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9 30 Blumenthal Testimony

9 30 Blumenthal Testimony

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Published by: Brian Ahier on Sep 30, 2010
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09/30/2010

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Testimony Before theSubcommittee on Technology and InnovationCommittee on Science and TechnologyU.S. House of Representatives
Standards for Health IT:Meaningful Use and Beyond
Statement of 
 
David Blumenthal, M.D., M.P.P.
 National Coordinator,Office of the National Coordinator for Health IT U.S. Department of Health and Human Services
 
September 30, 2010
 
 
2Chairman Wu, Ranking Member Smith, distinguished Subcommittee members, thank you for the opportunity to submit testimony on behalf of the Department of Health and HumanServices (HHS) on our progress and priorities related to interoperability and the security of electronic health records and health information technology (HIT) systems since the passage of the Health Information Technology for Economic and Clinical Health Act (HITECH Act).The HITECH Act represents an historic and unparalleled investment in HIT, lays thegroundwork necessary to pursue the President’s goals related to improved health care quality andefficiency, and will help transform the way health care is both practiced and delivered. Theprovisions of the HITECH Act are best understood not as investments in technology
 per se
, butas efforts to improve the health of Americans and the performance of their health care system.Interoperability and privacy and security are themes that are present throughout theHITECH Act. Consequently, many of our policy and programmatic efforts also focus on thosethemes. We have made remarkable progress in the relatively short time since the HITECH Act’spassage. Our recent accomplishments include: the establishment of two new federal advisorycommittees, the HIT Policy Committee and HIT Standards Committee; the completion of thethree rulemakings necessary to establish meaningful use Stage 1 for the Medicare and MedicaidElectronic Health Record (EHR) Incentive Programs; strengthened coordination throughout theExecutive Branch on HIT; and the responsible obligation of nearly all of the $2 billion we wereauthorized under the American Recovery and Reinvestment Act of 2009 through the creation of several programs that will have a lasting impact on the HIT landscape. As we take stock of oursuccesses and complete the challenges in front of us, we recognize that much work still remainsin order to reach our goals for the future.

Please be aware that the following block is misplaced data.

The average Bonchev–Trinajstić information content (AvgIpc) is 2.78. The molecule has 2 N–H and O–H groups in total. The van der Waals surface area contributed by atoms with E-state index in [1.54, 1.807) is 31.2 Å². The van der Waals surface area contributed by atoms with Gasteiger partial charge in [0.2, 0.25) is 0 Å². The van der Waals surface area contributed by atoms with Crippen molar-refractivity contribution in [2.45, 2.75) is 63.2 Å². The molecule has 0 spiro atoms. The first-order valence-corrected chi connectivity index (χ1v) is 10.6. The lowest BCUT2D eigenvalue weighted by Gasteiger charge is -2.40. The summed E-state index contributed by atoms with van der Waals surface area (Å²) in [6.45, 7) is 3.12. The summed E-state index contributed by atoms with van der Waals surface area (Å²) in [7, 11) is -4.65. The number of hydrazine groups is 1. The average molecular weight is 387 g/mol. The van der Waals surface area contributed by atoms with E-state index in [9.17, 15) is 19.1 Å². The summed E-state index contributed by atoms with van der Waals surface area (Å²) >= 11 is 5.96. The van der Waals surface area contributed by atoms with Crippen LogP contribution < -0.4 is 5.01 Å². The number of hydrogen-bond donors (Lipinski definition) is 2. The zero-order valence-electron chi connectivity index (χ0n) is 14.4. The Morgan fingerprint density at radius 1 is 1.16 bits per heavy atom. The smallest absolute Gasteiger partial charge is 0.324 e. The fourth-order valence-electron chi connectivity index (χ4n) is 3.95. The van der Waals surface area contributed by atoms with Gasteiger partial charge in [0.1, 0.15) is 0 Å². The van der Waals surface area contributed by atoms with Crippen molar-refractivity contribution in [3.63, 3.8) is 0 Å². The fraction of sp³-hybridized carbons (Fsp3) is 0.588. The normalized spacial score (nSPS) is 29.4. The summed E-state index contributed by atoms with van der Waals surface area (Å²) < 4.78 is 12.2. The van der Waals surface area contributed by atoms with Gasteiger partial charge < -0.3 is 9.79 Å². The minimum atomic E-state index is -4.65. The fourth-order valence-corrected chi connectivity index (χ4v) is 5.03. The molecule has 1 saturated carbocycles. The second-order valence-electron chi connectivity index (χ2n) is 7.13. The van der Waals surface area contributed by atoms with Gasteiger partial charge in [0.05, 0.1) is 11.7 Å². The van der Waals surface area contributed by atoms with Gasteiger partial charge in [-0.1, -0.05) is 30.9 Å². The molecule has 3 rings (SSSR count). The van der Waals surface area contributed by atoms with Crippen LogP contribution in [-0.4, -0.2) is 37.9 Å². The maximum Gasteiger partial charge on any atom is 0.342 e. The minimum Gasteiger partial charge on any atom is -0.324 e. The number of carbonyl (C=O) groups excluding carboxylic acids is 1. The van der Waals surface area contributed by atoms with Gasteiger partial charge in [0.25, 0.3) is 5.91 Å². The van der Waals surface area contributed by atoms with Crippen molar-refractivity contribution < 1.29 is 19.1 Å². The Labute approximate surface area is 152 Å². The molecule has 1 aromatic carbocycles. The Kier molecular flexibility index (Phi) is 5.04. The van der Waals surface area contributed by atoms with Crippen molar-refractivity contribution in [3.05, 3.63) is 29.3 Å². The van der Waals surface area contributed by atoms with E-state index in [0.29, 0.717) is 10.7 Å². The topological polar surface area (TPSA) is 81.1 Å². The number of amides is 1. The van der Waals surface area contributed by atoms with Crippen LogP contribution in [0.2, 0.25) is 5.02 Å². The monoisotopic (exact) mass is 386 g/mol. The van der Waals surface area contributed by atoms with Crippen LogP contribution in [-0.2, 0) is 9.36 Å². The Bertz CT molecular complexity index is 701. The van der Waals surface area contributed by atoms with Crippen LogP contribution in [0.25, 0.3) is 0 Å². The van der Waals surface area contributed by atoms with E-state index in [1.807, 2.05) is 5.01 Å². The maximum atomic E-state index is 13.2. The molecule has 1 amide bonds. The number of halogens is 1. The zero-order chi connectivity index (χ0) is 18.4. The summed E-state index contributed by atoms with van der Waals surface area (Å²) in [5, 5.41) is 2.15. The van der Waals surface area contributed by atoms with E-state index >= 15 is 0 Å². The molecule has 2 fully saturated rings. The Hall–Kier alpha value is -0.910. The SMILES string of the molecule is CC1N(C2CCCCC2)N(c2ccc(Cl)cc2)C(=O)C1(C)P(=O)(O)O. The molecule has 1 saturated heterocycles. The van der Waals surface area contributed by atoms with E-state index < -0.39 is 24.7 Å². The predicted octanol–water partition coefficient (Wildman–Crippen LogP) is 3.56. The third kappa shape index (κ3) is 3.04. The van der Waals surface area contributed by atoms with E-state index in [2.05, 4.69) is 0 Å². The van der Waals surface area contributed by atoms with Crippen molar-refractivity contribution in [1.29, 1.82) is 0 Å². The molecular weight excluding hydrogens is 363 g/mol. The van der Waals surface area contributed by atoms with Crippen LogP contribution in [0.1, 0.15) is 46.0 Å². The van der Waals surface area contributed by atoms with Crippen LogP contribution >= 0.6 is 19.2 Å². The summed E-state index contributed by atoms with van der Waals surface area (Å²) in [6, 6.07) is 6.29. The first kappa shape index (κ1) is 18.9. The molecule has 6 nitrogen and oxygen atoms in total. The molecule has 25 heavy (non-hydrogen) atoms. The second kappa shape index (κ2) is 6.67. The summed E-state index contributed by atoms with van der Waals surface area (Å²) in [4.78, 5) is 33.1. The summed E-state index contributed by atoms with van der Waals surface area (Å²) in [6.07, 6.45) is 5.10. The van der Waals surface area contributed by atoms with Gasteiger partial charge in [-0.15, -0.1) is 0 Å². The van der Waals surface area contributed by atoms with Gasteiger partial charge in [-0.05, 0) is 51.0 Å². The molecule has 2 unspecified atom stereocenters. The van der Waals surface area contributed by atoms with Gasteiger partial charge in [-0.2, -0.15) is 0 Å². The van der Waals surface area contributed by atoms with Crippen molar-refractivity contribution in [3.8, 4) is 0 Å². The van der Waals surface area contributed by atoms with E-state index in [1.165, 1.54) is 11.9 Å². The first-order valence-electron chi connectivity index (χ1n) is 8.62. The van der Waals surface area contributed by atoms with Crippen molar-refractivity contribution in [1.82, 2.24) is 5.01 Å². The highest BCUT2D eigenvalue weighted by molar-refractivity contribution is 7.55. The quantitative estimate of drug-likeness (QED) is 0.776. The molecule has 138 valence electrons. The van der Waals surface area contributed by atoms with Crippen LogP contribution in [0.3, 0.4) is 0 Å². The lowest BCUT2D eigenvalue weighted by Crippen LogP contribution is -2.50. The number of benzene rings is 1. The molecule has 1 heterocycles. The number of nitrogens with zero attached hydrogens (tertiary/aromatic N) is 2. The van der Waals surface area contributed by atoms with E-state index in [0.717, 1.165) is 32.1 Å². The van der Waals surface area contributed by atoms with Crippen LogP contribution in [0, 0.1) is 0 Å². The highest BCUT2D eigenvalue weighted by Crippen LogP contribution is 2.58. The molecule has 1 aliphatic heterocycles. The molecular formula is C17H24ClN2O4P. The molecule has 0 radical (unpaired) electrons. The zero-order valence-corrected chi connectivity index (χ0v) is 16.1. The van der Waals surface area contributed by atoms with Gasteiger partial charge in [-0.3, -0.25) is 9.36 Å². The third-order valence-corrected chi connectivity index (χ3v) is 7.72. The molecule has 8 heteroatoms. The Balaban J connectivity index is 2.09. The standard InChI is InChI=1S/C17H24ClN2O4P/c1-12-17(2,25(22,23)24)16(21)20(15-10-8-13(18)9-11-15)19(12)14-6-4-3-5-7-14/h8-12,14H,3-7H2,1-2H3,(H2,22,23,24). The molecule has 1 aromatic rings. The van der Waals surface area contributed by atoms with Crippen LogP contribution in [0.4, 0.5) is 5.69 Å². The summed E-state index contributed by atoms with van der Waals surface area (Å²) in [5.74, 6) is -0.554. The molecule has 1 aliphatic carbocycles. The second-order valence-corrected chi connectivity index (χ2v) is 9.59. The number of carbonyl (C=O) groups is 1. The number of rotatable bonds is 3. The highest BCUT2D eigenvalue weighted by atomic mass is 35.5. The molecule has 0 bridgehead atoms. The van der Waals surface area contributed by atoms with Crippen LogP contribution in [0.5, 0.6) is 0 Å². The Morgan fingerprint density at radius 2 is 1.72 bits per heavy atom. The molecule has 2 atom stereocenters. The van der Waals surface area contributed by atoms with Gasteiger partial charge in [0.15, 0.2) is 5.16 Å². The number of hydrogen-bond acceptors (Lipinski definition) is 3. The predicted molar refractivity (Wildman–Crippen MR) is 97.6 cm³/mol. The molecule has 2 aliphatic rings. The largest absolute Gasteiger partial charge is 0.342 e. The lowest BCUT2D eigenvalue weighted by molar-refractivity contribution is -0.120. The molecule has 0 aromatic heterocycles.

3The first half of my testimony focuses on the progress that the Office of the NationalCoordinator for Health Information Technology (ONC) has made thus far related tointeroperability and privacy and security, generally, while the second half discusses the work weare currently pursuing with respect to standards in order to support the latter stages of meaningful use.
Building on HITECH
The HIT Policy and Standards Committees
Established by the HITECH Act, the HIT Policy and HIT Standards Committees bothcontribute a great deal to our activities and regularly issue recommendations on how to bestfulfill our responsibilities and implement the ambitious agenda set forth by the HITECH Act.Both Committees include a diverse membership, with representatives of various perspectivesfrom both the public and private sectors. The HIT Standards Committee, for example, combinesstandards experts from the private sector with Federal government leaders from OSTP, NIST,DoD, VA, and CMS.
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 As we continue to implement the HITECH Act, we are acutely aware that it is paramountto implement appropriate policies to keep electronic health information private and secure.Privacy and security form the bedrock necessary to build trust. Patients and providers must feelconfident in the processes, policies, and standards in place related to HIT and the electronicexchange of health information. Thus, to ensure that we have timely privacy and securityrecommendations related to the HITECH programs for which we are responsible, the HIT PolicyCommittee formed an interdisciplinary “Privacy and Security Tiger Team” of experts comprised
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OSTP: Office of Science and Technology Policy; NIST: National Institute of Standards and Technology; DoD:Department of Defense; VA: Department of Veterans Affairs; CMS: Centers for Medicare & Medicaid Services

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